The Andante con moto is taken rather broadly (10:46 against Klempererís 10:07 and Keilberthís 10:12) but with some attractive woodwind playing and again, no heaviness. Indeed, the fortissimo outburst at b.185 is rather underwhelming Ė weight of string tone does not seem to be this orchestraís strongest point, but I have the idea Lindenburg does not want to lay it on too thickly. A little touch I liked was bar 45 where the conductor has noted that the wind semi-quavers have suddenly stopped being marked staccato and he has them played really legato. The Scherzo is good with a trio which avoids elephantine attack from the double basses and starts relatively lightly and crisply. Best of all is the finale, rather broad (the half-bar is slower than a bar of the Scherzo, as Beethoven requested) but lively and free of pomp (9:30 compared with Keilberthís 8:51; Klempererís timing is meaningless as he gives the repeat which the other two donít, but he is slower than Keilberth in this movement). The spontaneous nature of the performance perhaps gets out of hand in the coda where the trumpet is allowed to blast out his theme in a way that might be thought a little vulgar (and it doesnít help that his instrument has gone sharp).

I liked the 7th better still. After a notably even-paced introduction the first movement proper is pretty swift. In some hands this can result in a fudging of the dotted rhythms but not here. Lindenburgís ability to produce spontaneous results in the studio means that things get very upfront at times, the whole orchestra collectively taking off. Things donít get out of control but they sound to be within a whisker of doing so.

The second movement is grave rather than tense, and particularly attractive in its more pastoral episodes, which are well related to the basic tempo. The Scherzo is buoyant with a trio that does not drag. After the ghastly hash Harnoncourt made of the finaleís main theme (completely obscuring it with the wind and brass accents) itís nice to hear it ideally presented here and yes, the sforzatos on the wind and brass are observed, itís just that they donít dominate all else. This is also, incredibly, the only performance Iíve heard where the tempo is not suddenly whipped up at bar 20 and similar passages. So general is this habit that I had begun to wonder if my rhythmic sense was not at fault and I was imagining a speed change which had not taken place. So be warned; if, after the swift opening, several passages sound slower than usual, this is what Beethoven wrote.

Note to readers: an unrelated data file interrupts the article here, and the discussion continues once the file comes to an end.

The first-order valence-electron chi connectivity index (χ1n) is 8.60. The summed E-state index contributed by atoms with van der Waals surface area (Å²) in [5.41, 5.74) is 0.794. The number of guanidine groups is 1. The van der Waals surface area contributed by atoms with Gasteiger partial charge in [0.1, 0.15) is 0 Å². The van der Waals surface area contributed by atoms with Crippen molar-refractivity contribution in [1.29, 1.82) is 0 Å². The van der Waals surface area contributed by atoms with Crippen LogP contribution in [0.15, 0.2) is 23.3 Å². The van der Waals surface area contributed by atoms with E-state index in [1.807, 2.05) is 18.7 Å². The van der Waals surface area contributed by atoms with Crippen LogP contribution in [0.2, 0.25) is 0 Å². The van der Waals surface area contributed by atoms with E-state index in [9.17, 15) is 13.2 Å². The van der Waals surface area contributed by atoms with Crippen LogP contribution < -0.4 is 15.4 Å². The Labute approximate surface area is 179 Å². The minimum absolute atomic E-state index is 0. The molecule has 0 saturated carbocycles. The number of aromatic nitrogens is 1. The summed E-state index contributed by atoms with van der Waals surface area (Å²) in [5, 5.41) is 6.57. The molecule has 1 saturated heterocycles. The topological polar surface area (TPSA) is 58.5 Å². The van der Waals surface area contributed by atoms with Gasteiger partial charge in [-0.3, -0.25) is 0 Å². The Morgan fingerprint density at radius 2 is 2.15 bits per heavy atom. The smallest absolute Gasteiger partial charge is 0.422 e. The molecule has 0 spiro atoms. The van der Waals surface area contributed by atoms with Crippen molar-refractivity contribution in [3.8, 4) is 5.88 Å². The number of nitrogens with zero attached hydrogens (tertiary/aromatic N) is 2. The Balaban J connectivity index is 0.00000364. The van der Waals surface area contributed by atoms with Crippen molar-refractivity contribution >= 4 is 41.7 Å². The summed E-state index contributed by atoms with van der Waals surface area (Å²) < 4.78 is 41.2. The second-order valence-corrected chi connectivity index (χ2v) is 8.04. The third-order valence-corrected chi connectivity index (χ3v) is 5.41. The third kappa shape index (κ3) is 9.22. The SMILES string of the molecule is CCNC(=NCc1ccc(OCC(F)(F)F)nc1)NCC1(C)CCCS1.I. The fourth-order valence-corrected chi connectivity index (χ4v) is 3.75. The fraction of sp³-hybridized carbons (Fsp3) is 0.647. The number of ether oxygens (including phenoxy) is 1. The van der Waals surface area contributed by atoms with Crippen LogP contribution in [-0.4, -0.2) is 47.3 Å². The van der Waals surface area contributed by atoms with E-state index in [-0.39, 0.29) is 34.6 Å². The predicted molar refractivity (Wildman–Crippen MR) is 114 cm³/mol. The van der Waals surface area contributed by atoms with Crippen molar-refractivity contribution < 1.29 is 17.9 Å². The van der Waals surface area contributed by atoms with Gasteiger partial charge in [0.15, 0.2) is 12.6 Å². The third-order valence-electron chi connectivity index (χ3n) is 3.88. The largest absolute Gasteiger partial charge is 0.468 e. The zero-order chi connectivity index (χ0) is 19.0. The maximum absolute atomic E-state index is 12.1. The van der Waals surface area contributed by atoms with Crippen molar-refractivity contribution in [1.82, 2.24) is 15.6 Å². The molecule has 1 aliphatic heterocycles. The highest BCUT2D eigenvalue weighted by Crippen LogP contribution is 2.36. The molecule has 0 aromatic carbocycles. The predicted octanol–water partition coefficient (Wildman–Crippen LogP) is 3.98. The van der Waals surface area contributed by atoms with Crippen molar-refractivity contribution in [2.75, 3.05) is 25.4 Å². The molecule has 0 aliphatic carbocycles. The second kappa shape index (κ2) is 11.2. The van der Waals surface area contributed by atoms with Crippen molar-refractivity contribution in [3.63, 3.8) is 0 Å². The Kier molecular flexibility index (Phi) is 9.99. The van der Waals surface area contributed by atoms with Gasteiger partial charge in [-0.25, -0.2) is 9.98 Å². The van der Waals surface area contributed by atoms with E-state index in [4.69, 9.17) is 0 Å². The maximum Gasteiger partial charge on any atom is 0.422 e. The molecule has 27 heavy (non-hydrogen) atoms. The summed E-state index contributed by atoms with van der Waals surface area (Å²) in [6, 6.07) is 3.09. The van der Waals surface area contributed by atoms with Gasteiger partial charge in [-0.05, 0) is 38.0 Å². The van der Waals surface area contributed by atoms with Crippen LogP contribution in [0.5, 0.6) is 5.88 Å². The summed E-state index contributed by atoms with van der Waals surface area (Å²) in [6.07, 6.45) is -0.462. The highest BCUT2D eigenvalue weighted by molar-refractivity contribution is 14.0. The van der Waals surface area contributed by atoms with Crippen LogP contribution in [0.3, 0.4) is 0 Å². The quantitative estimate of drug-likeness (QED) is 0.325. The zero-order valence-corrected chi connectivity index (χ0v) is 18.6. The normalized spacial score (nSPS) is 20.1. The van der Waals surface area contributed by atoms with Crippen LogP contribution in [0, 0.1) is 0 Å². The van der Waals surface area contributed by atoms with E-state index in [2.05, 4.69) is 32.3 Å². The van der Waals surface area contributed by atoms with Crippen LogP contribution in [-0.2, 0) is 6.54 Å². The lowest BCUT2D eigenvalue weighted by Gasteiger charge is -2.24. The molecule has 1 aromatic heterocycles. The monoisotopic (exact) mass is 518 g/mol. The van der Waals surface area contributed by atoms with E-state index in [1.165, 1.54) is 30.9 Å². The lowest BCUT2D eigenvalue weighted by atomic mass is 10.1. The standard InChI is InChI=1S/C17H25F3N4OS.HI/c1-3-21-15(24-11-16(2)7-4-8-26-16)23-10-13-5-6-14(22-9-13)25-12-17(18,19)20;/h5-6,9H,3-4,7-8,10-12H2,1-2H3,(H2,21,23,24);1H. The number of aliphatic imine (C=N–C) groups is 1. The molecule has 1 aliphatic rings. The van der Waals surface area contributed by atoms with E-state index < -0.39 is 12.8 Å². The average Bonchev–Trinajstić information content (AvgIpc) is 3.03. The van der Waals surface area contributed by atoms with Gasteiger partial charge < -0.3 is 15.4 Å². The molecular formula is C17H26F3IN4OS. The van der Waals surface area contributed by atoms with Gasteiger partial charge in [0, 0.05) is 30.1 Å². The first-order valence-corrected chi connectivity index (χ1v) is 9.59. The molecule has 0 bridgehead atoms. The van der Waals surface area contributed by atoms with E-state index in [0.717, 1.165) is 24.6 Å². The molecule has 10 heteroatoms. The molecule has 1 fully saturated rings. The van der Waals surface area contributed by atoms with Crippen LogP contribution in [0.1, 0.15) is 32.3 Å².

In one sense these are performances of their time; they are pretty short on repeats (the only big repeat done is in the first movement of no. 5) and accept the traditional changes to the instrumentation (horns not bassoons heralding the recapitulation of the second subject in this same movement). Perhaps I have been over-praising them. They are not exactly Great with a Capital Letter, but I think theyíll come off my shelf fairly often. The orchestra actually seems to be enjoying itself, so when I want to enjoy Beethoven rather than be brow-beaten by him Iíll listen to this. Why is it that the sheer idea of "enjoyment" in the Great Classics arouses a guilt-complex in us? Rather as if I were recommending Beethoven performances for people who prefer reading Agatha Christie to "War and Peace". Heaven help us! Get out your Klemperers, folks, and take your medicine like strong men!

Christopher Howell